3:57 AM 31st October 2020
Around the Howgills
Where to ride in autumn and winter? It is a difficult choice, as the cold and damp can make riding simply not much fun. We need to find places that have amazing scenery to inspire us to get out and to explore.
A great place to start is the Howgills! This region sits just above the border between Yorkshire and Lancashire, and on the edge of Cumbria. This range of curved, grassy hills sitting between Sedbergh and Ravenstonedale was once described by the fellwalker and author, Alfred Wainwright to be akin to “a herd of sleeping elephants” and is a remarkable area to explore – so, let’s get the journey started.
Kendal, photo by Jonny Gios on Unsplash
The route begins from the small train station at Oxenholme, so that you make an adventure of the day. If necessary, you may need to book your bikes onto the train - check with the train company first. Whilst being close to the M6 motorway, the route is surprisingly quiet and provides a challenging but superb ride through the wild and rugged scenery. The good roads make the long climbs and great descents a joy to experience.
When riding in autumn and winter, you really do need to make sure that your bike is well serviced, that you have tools and inner tubes and good cold-weather clothing. It’s also wise to use a rear light during daytime riding as tree lined country roads with hidden sunlight can make it difficult for cars to pick you out early.
Oxenholme railway station is located near to Kendal, which will provide riders with plenty of options for a bite to eat after the route. It’s also relatively close to the Lake District, so could be done whilst enjoying a short, winter holiday there. Do make sure to check the weather reports prior to setting off: the Howgills are beautiful but remote and wild.
Set off from Oxenholme station on the B6254 signed towards Old Hutton. After a very short distance turn off left into Hayclose Lane prior to the Station Inn. At the junction with the famous A684 Dales road, turn right towards Sedbergh and continue on the A684 until you cross the M6 motorway. Once over the motorway bridge, turn off right into the narrow lane towards Killington. This beautiful narrow lane epitomises everything that is ‘true country cycling’ and the scenery is outstanding. However, take care along the winding lane for oncoming traffic; for whilst this is minimal, the narrowness of the road requires attention.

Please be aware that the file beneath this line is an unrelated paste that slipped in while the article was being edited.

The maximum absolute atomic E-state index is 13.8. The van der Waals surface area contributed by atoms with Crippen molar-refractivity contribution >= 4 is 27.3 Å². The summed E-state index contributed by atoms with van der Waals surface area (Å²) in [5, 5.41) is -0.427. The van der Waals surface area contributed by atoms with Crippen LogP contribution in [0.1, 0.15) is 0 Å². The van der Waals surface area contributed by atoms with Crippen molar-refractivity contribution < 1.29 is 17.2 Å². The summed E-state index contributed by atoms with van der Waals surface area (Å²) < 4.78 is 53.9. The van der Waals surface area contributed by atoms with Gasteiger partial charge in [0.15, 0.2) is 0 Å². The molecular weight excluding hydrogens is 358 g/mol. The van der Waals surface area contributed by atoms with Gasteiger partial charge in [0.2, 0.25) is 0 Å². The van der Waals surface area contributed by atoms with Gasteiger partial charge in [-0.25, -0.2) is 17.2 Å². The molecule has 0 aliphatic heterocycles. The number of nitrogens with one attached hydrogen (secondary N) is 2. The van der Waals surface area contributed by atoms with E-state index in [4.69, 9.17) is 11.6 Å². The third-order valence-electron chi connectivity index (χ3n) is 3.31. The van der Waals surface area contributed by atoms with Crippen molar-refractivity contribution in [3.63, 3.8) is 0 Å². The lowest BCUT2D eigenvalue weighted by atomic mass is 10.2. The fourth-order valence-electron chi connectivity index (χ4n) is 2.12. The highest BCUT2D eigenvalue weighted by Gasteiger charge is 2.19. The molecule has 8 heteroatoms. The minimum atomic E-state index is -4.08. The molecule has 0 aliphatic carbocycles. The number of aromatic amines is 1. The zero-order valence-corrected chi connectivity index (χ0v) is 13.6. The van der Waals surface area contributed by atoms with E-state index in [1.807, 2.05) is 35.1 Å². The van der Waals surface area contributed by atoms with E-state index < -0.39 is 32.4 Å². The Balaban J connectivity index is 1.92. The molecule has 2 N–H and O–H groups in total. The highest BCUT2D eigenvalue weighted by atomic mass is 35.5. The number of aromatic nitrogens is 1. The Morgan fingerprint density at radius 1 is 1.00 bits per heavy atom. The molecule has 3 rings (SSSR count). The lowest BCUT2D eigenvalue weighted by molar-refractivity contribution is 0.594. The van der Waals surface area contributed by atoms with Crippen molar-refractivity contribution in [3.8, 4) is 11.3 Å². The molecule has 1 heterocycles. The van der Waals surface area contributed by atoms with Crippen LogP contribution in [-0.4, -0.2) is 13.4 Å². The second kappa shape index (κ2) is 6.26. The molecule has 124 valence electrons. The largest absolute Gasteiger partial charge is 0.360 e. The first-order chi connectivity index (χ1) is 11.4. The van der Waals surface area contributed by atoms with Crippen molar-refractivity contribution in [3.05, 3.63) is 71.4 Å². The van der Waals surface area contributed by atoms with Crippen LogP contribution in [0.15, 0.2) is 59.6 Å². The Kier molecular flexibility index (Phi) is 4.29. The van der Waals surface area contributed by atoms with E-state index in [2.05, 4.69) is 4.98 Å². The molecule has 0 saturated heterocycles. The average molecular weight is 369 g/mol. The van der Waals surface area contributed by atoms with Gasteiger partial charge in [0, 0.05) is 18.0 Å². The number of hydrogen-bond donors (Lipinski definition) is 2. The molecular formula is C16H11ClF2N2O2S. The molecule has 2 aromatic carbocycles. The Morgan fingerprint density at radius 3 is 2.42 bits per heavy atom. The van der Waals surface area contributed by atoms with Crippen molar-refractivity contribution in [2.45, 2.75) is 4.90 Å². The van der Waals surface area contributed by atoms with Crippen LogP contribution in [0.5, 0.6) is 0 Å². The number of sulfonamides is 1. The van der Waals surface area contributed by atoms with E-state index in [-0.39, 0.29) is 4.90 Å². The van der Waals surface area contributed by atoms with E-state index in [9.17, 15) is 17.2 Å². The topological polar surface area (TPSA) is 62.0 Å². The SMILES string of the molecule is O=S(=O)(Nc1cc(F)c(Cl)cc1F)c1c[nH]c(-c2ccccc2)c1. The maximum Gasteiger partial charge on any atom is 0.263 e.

After 2 km, turn sharply left toward Killington village and continue through, leading to the B6256 road. It is uphill most of the way, with meadows and hedgerows beside you. Join the B6256 and turn left and continue towards the A684 and the famous Howgills literary town of Sedbergh.
Near Kirkby Stephen, photo by Annie Sprat on Unsplash
After a brief stop in Sedbergh for any refreshments, the A684 is swapped for the A683 towards Kirkby Stephen. The climbing continues as you cross remote and exposed countryside and approach the town. At the junction with the A685 turn left towards Newbiggin-on-Lune and then ride into the village itself. Continue along the minor country road that runs parallel with the A685, through Kelleth, eventually crossing over the A685 and onto Tebay. Now take the old A6 road that follows the route of the M6 south. Turn off to Kendal and enjoy the descent after some tough climbs.
Kendal has ample places to choose from for food and drinks, before you ride the short distance back to Oxenholme, or simply take a train from Kendal itself.
You can download the gpx file and view the maps on the Pedalnorth website; simply click the link here - https://pedalnorth.com/around-the-howgills/